Whereas grammars of capture refer to the displacement of peoples, grammars of extraction refer to the hidden labour of slavery. We may think here, for example, of plantations and mines where people of colour have and continue to be exposed to extractive waste, both on the Earth and underneath it. These are named cotton and sugar plantations, they are named Marikana, but never are they named Anthropocene.
Here lies one of the most powerful arguments Yusoff makes: Anthropocene is understood in the future tense rather than in terms of the extinctions already undergone “by black and indigenous peoples”, and this precisely is what she calls “a billion black Anthropocenes”.
From slave to migrant
Besides capture and extraction, colonialism, and by extension whiteness, also relies on what can be called grammars of displacement, first marked by the forced relocations of slavery. The justification of displacement relies on a powerful construction that equates people to property and extracts from that property certain properties.
As Yusoff explains: “The instigation of slavery was prompted by a recognition of the so-called properties of African physiology, where indigenous Indians were viewed as not robust enough for mining and plantation work.” Both the slave and the mineral (mines) or plant (plantation) therefore became important for their extraction value. Here we come full circle in the argument that shows how geology positions racial identity in history.
In the same way that geology positions racial identity, the lack of geological placement positions the migrant. Stripped of land – whether because of climate change (drought), war or poverty – the asylum seeker becomes nameless, referenced only as the migrant or the refugee. Two problems persist, that of place (geography) and that of the place of the human (subjectivity).
Interestingly, this allows “Europe” once more to enact a colonisation but, instead of actively displacing people through forcible removal, “they” passively displace people through methods of exclusion. The (non) properties of the migrant are deemed worthless in terms of their extraction value so that geology in this instance “becomes a spacing in the imagination that is used to separate forms of the human into permissible modes of exchange and circulation” from which the migrant is excluded.
The refugee “problem” is, however, not only a European one. “As a whole, African countries hosted 24.7 million immigrants in 2017, up from 19.3 million in 1990; a 28% increase. Almost all of these immigrants were born somewhere in Africa. And conditions are ripe for this to continue.”
Despite the positive picture that the phrase “hosting immigrants” paints, xenophobia is as rife in Africa as elsewhere. Headlines such as “Immigration: State to crack down” continue to produce mythic versions of the inherent “goodness” of nation-states but, as Yusoff reminds readers, “nation-states are configurations of origins as exclusionary power structures which have legitimacy based solely on conquest and acquisition.”
To put it differently, the notion of “the nation” is predicated on histories of slavery, themselves reliant on histories of dispossession, both of land and subjectivity. Tighter border controls and “clamping down” often signify little more than a re-enactment of the biopolitical enslavement of nonbeing first enacted by settler colonialism and whiteness. Besides, in the Anthropocene, everyone is a migrant in the making.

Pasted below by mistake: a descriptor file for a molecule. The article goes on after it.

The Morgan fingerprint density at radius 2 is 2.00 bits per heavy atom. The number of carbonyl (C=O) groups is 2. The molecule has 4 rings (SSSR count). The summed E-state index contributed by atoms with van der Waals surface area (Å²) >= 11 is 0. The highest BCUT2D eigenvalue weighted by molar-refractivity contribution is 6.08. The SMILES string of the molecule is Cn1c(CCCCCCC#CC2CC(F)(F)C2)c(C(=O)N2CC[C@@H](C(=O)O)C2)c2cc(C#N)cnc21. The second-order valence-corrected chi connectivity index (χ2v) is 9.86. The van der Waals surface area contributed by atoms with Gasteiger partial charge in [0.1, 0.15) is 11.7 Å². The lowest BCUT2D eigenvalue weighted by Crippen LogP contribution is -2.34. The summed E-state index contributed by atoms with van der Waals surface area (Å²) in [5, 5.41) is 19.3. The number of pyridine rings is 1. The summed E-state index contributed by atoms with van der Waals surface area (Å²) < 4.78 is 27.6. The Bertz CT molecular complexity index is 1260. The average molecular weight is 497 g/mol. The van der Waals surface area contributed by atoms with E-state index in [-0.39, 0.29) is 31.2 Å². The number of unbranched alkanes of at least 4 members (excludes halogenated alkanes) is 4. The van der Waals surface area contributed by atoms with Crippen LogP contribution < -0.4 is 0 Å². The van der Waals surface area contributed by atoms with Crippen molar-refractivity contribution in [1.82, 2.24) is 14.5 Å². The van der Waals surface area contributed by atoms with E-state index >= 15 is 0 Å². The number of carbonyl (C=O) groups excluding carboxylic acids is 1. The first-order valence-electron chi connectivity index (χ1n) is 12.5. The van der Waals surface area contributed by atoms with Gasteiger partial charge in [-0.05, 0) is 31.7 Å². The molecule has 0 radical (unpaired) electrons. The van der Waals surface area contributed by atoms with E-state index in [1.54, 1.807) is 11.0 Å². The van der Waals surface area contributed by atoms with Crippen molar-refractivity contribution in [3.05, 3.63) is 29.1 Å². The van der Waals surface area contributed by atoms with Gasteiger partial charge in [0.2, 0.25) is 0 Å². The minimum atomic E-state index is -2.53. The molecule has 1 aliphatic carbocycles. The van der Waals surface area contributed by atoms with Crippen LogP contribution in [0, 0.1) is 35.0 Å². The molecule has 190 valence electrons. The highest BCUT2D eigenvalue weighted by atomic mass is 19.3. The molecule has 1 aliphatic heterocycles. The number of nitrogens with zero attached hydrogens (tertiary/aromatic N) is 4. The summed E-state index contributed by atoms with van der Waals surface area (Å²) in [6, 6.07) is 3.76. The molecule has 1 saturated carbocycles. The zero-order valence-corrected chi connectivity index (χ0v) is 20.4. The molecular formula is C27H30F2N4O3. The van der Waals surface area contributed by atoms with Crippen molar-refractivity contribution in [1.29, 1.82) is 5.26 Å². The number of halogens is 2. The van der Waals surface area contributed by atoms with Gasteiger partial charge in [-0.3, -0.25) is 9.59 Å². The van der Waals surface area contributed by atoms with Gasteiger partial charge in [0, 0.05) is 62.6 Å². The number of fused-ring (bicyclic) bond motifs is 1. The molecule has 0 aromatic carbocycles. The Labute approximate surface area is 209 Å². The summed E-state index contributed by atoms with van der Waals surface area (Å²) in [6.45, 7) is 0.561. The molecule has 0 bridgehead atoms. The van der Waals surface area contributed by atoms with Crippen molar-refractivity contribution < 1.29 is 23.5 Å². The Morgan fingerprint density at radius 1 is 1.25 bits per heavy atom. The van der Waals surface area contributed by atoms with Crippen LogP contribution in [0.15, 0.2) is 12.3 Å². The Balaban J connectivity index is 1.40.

The question, quite literally, is: how will we weather the storm?
In her final chapters, Yusoff speaks “to the traffic between the categories of the inhuman in the white geology of transatlantic slavery and in its Anthropocenic present”, to which must be added the traffic of asylum seekers – the nonhumans (or inhuman) of our time. Following Wynter, she draws on the term “transplantation” to follow the alternative histories of black bodies and map the ways in which they reclaimed the right to geography within the confined spaces of plantations, mines and other similar places.
Drawing on accounts of the blues, the dissent of miners and slave uprisings, Yusoff sketches a piercing line from the commodification of the black body, through the capture and captivity of black bodies, to futurity. “It is the power to imagine beyond current fact and to envision that which is not, but must be,” feminist scholar Tina Campt puts it.
Fragments of the future
2030: The Mexican Wall is built. A number of European countries have followed suit. Northern China is the only place left to go, but there are risks. Different risks. Now almost entirely desert, many more refugees from Spain, Portugal, Italy, Greece, Turkey, North Africa’s coast, Namibia, Botswana, South Africa and the southwestern region of Australia sail the seas. Hundreds of thousands of migrant deaths continue to be recorded each year.
Alaska, parts of the North and South Poles, and Canada have washed away. Floods have increased significantly. Implemented measures are only partially successful.
Every Anthropocene is a black one. “No geology is neutral.”
2030 (alternative ending): A light goes on in the dark. Most cities are dark now, but for the solar power, used sparingly. My grandmother sits next to my bed, opening the book where we last read from Octavia Butler’s Bloodchild and Other Stories: “Positive obsession,” she reads, “is about not being able to stop just because you’re afraid and full of doubts. Positive obsession is dangerous. It’s about not being able to stop at all.”
Kathryn Yusoff’s A Billion Black Anthropocenes or None (2018, University of Minnesota Press) was released as part of the Forerunners Series. It is available to read for free online.